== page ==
Eastern Spirit: In Praise of Japanese "Scotch Style" Whiskeys

Suntory's complex Yamazaki Single Malt 18-Year-Old Whisky ($120) tastes of brown butter and wet earth, with a dry, languid finish. Try it with beef or chocolate.Todd Coleman

For a Scotch lover like me, the idea of a "Scotch" that comes not from Speyside but from Japan takes some getting used to. The truth is, though they can't technically be called Scotch unless produced in Scotland, Japanese "scotch style" whiskeys have been made for 87 years—with some noteworthy differences. Suntory, Japan's preeminent spirits maker (and the only one who imports whiskeys to the U.S.), ages its whiskeys in Spanish sherry and American white oak casks, as well as barrels made of mizunara, a rare Japanese oak that imparts an aroma akin to sandalwood. When I sample a dram of Suntory's Yamazaki Single Malt 12-Year-Old Whisky ($43), that herbaceous scent mingles with the aroma of honeyed vanilla. The result is a unique and nuanced drink. Both the 12-year-old and the Yamazaki Single Malt 18-Year-Old Whisky ($120) are as hearty, rich, and smoky as those from Scotland's Speyside, but—in part because of that native oak— I find them even more intriguing. With notes of black cherry, white pepper, and fragrant wood, the round, subtle 12-year-old is a great foil for sushi. The complex 18-year-old tastes of brown butter and wet earth, with a dry, languid finish. Try it with beef or chocolate. A portion of Suntory's Hibiki 12-Year-Old Blended Whisky ($65), a grain-and-malt blend of 30 different whiskeys including Yamazaki, is aged in old umeshu (plum brandy) casks for a flavor redolent of stone fruit. Creamy and mellow with a clean, sweet finish, this easy-drinking whiskey pairs well with almost any food.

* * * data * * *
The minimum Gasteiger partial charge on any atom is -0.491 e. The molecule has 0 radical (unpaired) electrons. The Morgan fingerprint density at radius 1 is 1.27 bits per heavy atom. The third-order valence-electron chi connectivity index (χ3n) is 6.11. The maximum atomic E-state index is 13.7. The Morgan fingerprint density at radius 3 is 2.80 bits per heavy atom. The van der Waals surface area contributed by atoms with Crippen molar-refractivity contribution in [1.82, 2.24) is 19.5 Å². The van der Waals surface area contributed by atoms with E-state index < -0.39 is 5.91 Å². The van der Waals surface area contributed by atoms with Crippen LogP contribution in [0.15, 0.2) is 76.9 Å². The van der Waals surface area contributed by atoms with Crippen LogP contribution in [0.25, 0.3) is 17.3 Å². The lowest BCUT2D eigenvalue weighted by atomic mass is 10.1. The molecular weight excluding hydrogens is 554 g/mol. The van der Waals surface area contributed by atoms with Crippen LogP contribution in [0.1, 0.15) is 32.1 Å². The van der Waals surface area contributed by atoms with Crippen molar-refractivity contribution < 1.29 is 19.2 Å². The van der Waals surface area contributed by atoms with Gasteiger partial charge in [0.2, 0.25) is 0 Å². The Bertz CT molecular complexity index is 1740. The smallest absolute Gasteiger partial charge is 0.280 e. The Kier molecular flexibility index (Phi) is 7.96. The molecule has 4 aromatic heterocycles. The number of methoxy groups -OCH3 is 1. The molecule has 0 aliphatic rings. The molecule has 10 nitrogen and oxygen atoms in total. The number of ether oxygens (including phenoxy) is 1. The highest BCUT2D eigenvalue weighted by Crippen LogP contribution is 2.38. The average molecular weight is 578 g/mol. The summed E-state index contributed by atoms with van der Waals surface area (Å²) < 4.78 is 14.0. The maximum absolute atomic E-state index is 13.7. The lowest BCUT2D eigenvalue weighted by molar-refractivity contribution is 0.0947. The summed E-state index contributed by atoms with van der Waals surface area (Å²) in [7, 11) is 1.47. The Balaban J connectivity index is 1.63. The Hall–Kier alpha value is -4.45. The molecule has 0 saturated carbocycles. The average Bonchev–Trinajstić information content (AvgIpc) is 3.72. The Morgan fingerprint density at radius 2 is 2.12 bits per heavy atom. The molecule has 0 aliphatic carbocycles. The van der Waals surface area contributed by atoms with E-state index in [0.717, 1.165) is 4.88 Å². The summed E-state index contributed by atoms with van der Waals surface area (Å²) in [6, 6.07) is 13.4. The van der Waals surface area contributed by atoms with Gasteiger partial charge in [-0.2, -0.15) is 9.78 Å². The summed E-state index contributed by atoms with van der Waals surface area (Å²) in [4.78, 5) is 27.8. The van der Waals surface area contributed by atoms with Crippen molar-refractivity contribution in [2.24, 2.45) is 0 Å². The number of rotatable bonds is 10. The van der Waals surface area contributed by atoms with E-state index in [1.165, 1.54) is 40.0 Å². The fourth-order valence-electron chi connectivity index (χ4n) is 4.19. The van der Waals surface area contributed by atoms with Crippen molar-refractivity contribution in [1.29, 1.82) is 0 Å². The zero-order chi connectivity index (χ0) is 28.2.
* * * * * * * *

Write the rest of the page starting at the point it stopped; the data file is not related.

**_
_